Tony’s Chocolonely faces legal action from Mondelēz over ad campaign

Tony’s Chocolonely is facing a reported legal challenge in Germany from major confectionery group Mondelēz International in a case surrounding the use of purple wrapping for its latest campaign, writes Neill Barston.

The Dutch-founded confectionery impact brand had launched its Fair Alternative initiative, known as Sweet Solutions to customers in the UK, that urged the wider industry to pay farmers more.

It had centred on the creation of four thought-provoking look-alike parody chocolate bars inspired by major manufacturers, including Mars, Ferrero, Nestle and Mondelēz, with the latter reportedly objecting to the depiction of a product similar to its own renowned range of Milka bars.

As Tony’s explained, it had aimed to enhance the visibility of exploitation within cocoa supply chains, in which the majority of the industry has failed to pay a living income price for all crops, as well as demonstrating how its own enhanced payment systems to support communities operate.

But in the wake of the new campaign, Mondelēz has filed an injunction against the business, which has prompted the Dutch company to alter its design, replacing it with a grey bar, though it has stated that it will appeal the injunction judgement.

Moreover, as Tony’s noted, the latest action follows a similar situation in 2021, within the UK, where major chocolate makers had reportedly requested that Tony’s retailers to remove the lookalike ‘Sweet Solutions’ bars because they didn’t want to be associated with the claims of illegal labour in the chocolate industry.

According to the Dutch firm, its campaign received a positive response in the press and with consumers on social networks both in the UK and across Germany. It described the latest action as ‘unfortunate’ that a conversation was not continued rather than legal action, and said that it wanted ‘farmers not lawyers to win’ from the situation.

As has previously been reported, the company, which has stated it is on a mission to deliver slave free chocolate, has conceded that child labour does in fact exist within its own supply chains – which it shares with Swiss-headquartered Barry Callebaut, yet it believes that the measures it is putting in place, and by working with the largest businesses in the sector, that it can best shape the urgent changes needed within the sector.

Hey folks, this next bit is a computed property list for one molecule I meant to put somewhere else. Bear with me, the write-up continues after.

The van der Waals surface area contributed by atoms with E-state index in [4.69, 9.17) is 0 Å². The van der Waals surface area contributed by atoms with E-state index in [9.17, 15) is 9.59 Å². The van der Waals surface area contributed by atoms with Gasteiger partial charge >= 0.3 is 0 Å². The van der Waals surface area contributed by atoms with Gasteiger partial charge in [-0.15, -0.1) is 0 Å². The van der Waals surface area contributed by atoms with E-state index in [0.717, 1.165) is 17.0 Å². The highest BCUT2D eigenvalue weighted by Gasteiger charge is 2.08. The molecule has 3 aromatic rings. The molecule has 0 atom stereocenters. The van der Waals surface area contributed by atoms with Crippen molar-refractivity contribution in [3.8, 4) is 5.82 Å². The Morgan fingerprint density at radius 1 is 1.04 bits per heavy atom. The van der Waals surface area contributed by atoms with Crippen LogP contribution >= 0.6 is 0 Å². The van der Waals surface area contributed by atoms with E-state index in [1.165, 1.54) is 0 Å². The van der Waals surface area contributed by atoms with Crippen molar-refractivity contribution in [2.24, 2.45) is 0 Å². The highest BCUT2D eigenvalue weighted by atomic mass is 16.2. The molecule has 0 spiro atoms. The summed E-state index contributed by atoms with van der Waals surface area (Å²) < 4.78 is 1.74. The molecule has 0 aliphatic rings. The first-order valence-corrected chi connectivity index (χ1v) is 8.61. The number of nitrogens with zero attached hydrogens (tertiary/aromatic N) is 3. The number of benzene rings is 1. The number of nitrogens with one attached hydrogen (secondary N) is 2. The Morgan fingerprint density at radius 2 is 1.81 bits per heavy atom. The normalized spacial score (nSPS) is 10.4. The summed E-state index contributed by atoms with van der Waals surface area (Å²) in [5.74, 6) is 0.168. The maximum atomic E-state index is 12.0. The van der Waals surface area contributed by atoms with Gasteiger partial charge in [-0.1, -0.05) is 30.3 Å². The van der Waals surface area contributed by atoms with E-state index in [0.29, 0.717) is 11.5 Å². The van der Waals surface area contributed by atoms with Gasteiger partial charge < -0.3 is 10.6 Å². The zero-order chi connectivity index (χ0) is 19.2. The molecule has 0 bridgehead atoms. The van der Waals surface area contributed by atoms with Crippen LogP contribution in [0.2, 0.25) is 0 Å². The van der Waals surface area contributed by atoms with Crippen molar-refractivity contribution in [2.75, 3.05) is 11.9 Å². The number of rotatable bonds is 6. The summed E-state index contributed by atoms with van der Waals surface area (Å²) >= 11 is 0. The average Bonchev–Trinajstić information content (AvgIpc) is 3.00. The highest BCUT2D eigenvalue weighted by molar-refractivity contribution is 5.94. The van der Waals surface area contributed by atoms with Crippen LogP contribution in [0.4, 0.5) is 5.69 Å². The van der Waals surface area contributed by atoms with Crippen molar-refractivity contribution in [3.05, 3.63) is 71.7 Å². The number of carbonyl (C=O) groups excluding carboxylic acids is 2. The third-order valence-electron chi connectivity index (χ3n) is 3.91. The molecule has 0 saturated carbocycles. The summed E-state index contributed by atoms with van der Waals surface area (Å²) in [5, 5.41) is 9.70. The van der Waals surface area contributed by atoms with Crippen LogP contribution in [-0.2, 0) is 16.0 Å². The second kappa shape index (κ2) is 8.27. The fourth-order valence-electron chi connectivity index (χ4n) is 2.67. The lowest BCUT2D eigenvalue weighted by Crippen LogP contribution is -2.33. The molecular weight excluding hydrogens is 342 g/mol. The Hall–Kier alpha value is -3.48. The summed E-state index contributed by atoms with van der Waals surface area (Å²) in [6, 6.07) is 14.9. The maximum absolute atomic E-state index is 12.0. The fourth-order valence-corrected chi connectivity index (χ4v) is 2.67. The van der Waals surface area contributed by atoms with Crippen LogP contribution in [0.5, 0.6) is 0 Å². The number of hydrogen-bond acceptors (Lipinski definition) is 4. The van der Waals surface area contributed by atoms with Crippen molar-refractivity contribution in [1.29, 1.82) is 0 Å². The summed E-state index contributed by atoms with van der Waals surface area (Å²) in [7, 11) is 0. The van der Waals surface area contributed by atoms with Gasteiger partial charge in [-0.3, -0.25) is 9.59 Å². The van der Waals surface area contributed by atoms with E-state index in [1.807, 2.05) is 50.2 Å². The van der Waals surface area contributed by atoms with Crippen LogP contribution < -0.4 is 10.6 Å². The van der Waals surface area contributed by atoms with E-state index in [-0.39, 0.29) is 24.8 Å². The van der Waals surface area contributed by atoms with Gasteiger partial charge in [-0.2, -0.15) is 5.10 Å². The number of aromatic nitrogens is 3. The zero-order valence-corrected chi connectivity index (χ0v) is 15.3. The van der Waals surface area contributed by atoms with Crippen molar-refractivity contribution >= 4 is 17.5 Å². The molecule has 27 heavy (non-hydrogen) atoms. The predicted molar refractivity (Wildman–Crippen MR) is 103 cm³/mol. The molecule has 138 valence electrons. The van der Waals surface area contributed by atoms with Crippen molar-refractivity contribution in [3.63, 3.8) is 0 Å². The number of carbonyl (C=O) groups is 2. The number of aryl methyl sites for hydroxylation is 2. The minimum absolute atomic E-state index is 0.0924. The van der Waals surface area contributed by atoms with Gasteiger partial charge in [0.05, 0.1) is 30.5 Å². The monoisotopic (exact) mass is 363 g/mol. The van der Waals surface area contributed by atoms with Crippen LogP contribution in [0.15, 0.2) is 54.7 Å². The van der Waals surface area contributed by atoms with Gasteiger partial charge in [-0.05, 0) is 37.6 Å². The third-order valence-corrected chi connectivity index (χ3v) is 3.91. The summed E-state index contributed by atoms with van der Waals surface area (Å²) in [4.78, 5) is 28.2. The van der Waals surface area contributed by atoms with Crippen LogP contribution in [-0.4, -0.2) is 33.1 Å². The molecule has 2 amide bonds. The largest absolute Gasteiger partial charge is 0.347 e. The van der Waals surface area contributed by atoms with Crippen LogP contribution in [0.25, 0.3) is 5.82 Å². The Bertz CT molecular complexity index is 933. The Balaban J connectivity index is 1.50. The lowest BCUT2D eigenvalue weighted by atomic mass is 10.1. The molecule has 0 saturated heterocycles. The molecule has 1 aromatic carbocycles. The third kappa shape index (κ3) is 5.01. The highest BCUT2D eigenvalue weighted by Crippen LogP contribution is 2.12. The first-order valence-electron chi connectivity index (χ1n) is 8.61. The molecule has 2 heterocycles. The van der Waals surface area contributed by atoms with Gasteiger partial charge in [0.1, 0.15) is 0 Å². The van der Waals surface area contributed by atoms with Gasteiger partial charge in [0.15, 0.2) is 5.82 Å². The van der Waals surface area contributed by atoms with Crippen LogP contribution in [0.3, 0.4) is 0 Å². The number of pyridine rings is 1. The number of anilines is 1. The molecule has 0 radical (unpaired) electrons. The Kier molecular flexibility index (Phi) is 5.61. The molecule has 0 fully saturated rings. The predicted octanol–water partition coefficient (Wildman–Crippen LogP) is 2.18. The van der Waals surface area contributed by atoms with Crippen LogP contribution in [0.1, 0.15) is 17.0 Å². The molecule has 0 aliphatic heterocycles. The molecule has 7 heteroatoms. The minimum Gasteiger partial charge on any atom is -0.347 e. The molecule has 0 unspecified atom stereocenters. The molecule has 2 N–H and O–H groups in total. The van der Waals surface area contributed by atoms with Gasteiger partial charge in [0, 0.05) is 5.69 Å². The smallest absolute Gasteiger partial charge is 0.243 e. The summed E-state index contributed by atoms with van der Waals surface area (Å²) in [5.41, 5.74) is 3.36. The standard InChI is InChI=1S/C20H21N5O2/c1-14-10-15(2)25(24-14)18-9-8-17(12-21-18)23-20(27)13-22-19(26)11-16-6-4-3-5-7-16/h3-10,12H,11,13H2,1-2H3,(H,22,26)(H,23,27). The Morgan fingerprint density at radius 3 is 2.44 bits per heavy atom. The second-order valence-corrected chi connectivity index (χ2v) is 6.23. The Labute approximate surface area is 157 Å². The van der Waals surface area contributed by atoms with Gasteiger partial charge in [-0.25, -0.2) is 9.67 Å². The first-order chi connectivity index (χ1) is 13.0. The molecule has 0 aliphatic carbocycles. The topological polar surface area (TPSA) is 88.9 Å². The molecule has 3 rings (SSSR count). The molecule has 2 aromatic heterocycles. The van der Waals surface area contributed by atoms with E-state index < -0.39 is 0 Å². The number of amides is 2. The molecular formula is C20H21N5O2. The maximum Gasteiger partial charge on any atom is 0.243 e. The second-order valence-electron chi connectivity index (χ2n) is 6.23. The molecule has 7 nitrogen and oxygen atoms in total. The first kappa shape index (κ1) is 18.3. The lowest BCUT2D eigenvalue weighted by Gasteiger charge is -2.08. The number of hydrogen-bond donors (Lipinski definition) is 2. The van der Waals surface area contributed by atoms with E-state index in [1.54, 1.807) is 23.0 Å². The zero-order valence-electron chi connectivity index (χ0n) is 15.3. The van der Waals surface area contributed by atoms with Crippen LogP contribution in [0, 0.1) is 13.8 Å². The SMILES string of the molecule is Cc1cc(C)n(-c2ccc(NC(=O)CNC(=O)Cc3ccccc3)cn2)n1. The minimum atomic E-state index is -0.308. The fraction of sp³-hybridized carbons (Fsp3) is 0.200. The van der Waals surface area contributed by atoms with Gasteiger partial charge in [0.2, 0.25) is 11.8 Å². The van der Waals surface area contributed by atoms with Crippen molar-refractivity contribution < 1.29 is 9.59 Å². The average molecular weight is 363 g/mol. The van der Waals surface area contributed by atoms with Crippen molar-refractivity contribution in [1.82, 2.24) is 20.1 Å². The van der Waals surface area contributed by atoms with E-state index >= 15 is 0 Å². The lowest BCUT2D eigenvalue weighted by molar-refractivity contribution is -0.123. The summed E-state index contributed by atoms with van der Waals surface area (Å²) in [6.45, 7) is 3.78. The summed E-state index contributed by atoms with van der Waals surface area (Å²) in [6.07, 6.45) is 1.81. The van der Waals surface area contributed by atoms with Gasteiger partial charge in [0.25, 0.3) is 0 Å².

Moreover, as the business has noted, there are still more than 1.56 million minors exposed to child labour in Ghana and Ivory Coast cocoa production, which it hopes that its policies of paying above market prices, and delivering a high level of traceability from its cocoa sources is making a difference.

Tony’s Chocolonely commented: “We’ve had to change our bar – but that doesn’t mean we’ll stop raising awareness around the biggest problems in cocoa, which include lack of living income, child exploitation and deforestation. We will continue focusing on our tried-and-true solution: sourcing beans through Tony’s Open Chain, according to Tony’s 5 Sourcing Principles. And that includes paying cocoa farmers a Living Income Reference Price.”

“We are appealing the current injunction but, in the meantime, we have no option to comply so look out for our new grey bars in the remainder of the campaign as we continue to raise awareness of the lack of living income wages in cocoa.”

Confectionery Production has approached Mondelez for comment on the story. The business released a statement in response to the case. It read: “We own a colour trademark in Germany, and throughout Europe for the distinctive Milka lilac colour for food products. As a matter of practice, to protect the values of our brands, which we have worked hard to build over hundreds of years, we express our concerns to third parties when they are using a protected brand element”.

“What we can confirm is that the current legal issue is limited to trademark infringement matters /concerns only. Furthermore, we do not comment substantially on ongoing legal proceedings”.



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